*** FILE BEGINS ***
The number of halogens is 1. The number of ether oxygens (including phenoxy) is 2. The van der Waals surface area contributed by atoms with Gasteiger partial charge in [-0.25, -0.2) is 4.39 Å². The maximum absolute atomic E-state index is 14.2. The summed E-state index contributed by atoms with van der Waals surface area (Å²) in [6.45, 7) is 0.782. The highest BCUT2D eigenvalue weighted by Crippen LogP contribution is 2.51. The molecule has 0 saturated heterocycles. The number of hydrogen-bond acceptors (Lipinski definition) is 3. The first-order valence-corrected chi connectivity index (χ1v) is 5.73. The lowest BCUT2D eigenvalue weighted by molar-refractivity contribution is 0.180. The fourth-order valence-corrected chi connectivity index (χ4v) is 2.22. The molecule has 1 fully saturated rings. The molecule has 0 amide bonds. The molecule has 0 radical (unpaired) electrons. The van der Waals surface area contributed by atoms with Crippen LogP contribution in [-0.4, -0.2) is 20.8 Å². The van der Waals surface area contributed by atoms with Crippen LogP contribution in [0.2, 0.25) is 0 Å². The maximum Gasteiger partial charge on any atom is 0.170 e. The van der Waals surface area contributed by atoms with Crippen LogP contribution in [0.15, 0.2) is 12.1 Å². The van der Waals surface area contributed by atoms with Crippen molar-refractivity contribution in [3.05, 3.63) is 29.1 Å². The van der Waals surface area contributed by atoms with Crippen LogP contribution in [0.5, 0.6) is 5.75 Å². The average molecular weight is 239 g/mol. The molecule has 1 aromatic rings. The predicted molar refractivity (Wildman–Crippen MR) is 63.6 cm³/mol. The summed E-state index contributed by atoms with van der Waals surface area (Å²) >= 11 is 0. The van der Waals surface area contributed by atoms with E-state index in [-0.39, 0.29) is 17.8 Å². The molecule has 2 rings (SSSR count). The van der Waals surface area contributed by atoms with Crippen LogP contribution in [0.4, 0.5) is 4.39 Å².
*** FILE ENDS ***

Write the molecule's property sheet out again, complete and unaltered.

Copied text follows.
The number of halogens is 1. The number of ether oxygens (including phenoxy) is 2. The van der Waals surface area contributed by atoms with Gasteiger partial charge in [-0.25, -0.2) is 4.39 Å². The maximum absolute atomic E-state index is 14.2. The summed E-state index contributed by atoms with van der Waals surface area (Å²) in [6.45, 7) is 0.782. The highest BCUT2D eigenvalue weighted by Crippen LogP contribution is 2.51. The molecule has 0 saturated heterocycles. The number of hydrogen-bond acceptors (Lipinski definition) is 3. The first-order valence-corrected chi connectivity index (χ1v) is 5.73. The lowest BCUT2D eigenvalue weighted by molar-refractivity contribution is 0.180. The fourth-order valence-corrected chi connectivity index (χ4v) is 2.22. The molecule has 1 fully saturated rings. The molecule has 0 amide bonds. The molecule has 0 radical (unpaired) electrons. The van der Waals surface area contributed by atoms with Crippen LogP contribution in [-0.4, -0.2) is 20.8 Å². The van der Waals surface area contributed by atoms with Crippen LogP contribution in [0.2, 0.25) is 0 Å². The maximum Gasteiger partial charge on any atom is 0.170 e. The van der Waals surface area contributed by atoms with Crippen LogP contribution in [0.15, 0.2) is 12.1 Å². The van der Waals surface area contributed by atoms with Crippen molar-refractivity contribution in [3.05, 3.63) is 29.1 Å². The van der Waals surface area contributed by atoms with Crippen LogP contribution in [0.5, 0.6) is 5.75 Å². The average molecular weight is 239 g/mol. The molecule has 1 aromatic rings. The predicted molar refractivity (Wildman–Crippen MR) is 63.6 cm³/mol. The summed E-state index contributed by atoms with van der Waals surface area (Å²) >= 11 is 0. The van der Waals surface area contributed by atoms with E-state index in [-0.39, 0.29) is 17.8 Å². The molecule has 2 rings (SSSR count). The van der Waals surface area contributed by atoms with Crippen LogP contribution in [0.4, 0.5) is 4.39 Å².